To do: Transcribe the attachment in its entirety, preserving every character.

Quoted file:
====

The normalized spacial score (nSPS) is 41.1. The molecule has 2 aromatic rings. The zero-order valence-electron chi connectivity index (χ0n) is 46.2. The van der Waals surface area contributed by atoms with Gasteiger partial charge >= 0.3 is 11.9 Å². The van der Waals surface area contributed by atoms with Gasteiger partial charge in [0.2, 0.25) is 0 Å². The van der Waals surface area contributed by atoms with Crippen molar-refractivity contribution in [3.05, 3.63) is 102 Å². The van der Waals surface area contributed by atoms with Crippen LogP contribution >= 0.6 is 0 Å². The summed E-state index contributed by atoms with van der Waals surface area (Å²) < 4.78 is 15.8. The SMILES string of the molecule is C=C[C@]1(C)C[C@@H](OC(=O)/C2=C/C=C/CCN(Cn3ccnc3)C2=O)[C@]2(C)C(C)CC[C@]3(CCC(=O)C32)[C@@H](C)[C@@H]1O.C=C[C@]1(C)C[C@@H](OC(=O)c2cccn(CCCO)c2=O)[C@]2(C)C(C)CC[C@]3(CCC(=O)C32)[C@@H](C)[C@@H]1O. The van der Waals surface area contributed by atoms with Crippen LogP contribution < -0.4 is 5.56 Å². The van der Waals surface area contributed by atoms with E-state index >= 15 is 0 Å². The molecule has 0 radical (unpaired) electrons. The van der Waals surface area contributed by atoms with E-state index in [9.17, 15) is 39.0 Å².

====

The normalized spacial score (nSPS) is 41.1. The molecule has 2 aromatic rings. The zero-order valence-electron chi connectivity index (χ0n) is 46.2. The van der Waals surface area contributed by atoms with Gasteiger partial charge >= 0.3 is 11.9 Å². The van der Waals surface area contributed by atoms with Gasteiger partial charge in [0.2, 0.25) is 0 Å². The van der Waals surface area contributed by atoms with Crippen molar-refractivity contribution in [3.05, 3.63) is 102 Å². The van der Waals surface area contributed by atoms with Crippen LogP contribution >= 0.6 is 0 Å². The summed E-state index contributed by atoms with van der Waals surface area (Å²) < 4.78 is 15.8. The SMILES string of the molecule is C=C[C@]1(C)C[C@@H](OC(=O)/C2=C/C=C/CCN(Cn3ccnc3)C2=O)[C@]2(C)C(C)CC[C@]3(CCC(=O)C32)[C@@H](C)[C@@H]1O.C=C[C@]1(C)C[C@@H](OC(=O)c2cccn(CCCO)c2=O)[C@]2(C)C(C)CC[C@]3(CCC(=O)C32)[C@@H](C)[C@@H]1O. The van der Waals surface area contributed by atoms with Crippen LogP contribution < -0.4 is 5.56 Å². The van der Waals surface area contributed by atoms with E-state index >= 15 is 0 Å². The molecule has 0 radical (unpaired) electrons. The van der Waals surface area contributed by atoms with E-state index in [9.17, 15) is 39.0 Å².